Getting Started with KubOS RT and the Kubos SDK

This is intended to be a quick guide to creating a new KubOS RT project using the Kubos SDK.


Install the Kubos SDK

Create an instance of the Kubos Vagrant box

$ vagrant init kubostech/kubos-dev

SSH into your box

$ vagrant ssh

At this point you will have a new terminal prompt inside your kubos-dev box.

Creating your Project

Method 1: Kubos Init

The simplest way to create a new KubOS RT project is by using the Kubos CLI. The kubos init command takes a project name and creates the project files and folders.

Note: Inside of the build system there are several reserved words, which cannot be used as the name of the project. The most common of these are test, source and include.

Note: Yotta, the build system the Kubos CLI is based upon, requires project names to be hyphen-delimited or underscore-delimited. CamelCased project names will cause warnings.

$ kubos init myproject

The init command creates a new directory with the kubos-rt-example included so you can get started right away.

Method 2: Cloning a Project

We have also created several different example Kubos projects which can be used as starting points.

If you would like to use one of our projects, you will need to clone the main repo and then link the necessary files. For example:

$ git clone myproject
$ cd myproject/examples/kubos-spi-example
$ kubos link --all

Note: It is unnecessary to run the kubos init command in this case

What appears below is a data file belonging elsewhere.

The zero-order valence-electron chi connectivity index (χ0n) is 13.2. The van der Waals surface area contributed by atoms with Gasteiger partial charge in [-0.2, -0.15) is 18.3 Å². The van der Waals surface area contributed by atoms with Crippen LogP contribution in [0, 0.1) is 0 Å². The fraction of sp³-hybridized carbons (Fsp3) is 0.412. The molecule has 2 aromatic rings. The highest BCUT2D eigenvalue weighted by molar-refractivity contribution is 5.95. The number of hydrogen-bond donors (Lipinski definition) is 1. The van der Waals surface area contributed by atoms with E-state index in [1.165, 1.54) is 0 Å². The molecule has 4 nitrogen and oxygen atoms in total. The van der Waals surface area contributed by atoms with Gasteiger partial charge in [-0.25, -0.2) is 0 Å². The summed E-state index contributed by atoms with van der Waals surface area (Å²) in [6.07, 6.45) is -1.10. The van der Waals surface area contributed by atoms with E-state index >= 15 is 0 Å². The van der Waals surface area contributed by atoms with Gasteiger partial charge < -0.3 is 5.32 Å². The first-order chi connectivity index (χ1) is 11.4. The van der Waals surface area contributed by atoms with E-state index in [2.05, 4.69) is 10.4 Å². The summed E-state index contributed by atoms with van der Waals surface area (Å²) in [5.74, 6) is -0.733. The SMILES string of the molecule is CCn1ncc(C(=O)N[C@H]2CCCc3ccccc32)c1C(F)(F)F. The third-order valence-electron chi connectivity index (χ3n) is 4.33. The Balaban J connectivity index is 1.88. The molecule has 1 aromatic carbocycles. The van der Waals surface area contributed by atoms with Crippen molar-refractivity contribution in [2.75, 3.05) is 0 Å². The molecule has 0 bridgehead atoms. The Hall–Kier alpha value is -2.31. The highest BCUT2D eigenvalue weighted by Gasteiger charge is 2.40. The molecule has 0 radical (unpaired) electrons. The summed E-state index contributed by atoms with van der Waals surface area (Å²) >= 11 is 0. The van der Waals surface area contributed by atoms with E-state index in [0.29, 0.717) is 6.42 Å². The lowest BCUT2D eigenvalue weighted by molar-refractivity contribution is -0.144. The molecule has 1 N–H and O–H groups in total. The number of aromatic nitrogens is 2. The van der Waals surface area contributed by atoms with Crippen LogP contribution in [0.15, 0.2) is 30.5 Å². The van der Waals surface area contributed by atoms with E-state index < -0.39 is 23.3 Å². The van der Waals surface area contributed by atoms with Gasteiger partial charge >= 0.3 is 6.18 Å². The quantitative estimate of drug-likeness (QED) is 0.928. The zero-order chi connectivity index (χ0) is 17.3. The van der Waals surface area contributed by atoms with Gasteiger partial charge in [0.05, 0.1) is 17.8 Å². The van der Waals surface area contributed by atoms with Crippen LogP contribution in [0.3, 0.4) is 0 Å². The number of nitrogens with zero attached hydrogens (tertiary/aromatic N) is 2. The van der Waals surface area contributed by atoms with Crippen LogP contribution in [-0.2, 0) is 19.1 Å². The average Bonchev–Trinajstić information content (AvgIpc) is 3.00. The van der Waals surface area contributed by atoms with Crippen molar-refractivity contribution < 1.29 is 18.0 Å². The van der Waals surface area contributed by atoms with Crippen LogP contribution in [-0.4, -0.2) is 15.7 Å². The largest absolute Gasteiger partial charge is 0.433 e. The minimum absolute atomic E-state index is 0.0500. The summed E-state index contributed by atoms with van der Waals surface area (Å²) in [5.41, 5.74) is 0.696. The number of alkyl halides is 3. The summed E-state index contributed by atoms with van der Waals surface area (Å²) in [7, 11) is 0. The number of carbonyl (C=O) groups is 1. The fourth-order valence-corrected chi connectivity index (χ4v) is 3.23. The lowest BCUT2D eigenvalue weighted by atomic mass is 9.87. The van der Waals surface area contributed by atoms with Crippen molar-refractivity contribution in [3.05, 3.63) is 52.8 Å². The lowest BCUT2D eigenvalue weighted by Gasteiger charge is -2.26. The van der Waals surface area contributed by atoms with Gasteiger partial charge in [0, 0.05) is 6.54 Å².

Editing the project

Whether you have cloned your Kubos project or created it with the kubos-cli, the default source code entry point is at {project directory}/source/main.c.

There may be additional source files in the {project directory}/source directory, depending on the specific project that you are working with. Each of our example applications have a main.c source file as the entry point of the project.

Choosing a Target

Once you have created a project you will need to select a target. The target defines which hardware your project will run on and how the peripherals are configured.

You can see a list of available projects by running the following command:

$ kubos target --list

For this example we will set the msp430f5529 target:

$ kubos target msp430f5529-gcc

For more information, see our documentation on Selecting a Target

Building and Flashing

Now that the target is set you can begin building. This command will build the current project:

$ kubos build

You should see the Build Succeeded message! You are now ready to load your software on some hardware. Connect your hardware to your computer and run the following flash command:

$ kubos flash

Congratulations! You have just created a basic Kubos project, built it and (hopefully) flashed it onto some hardware.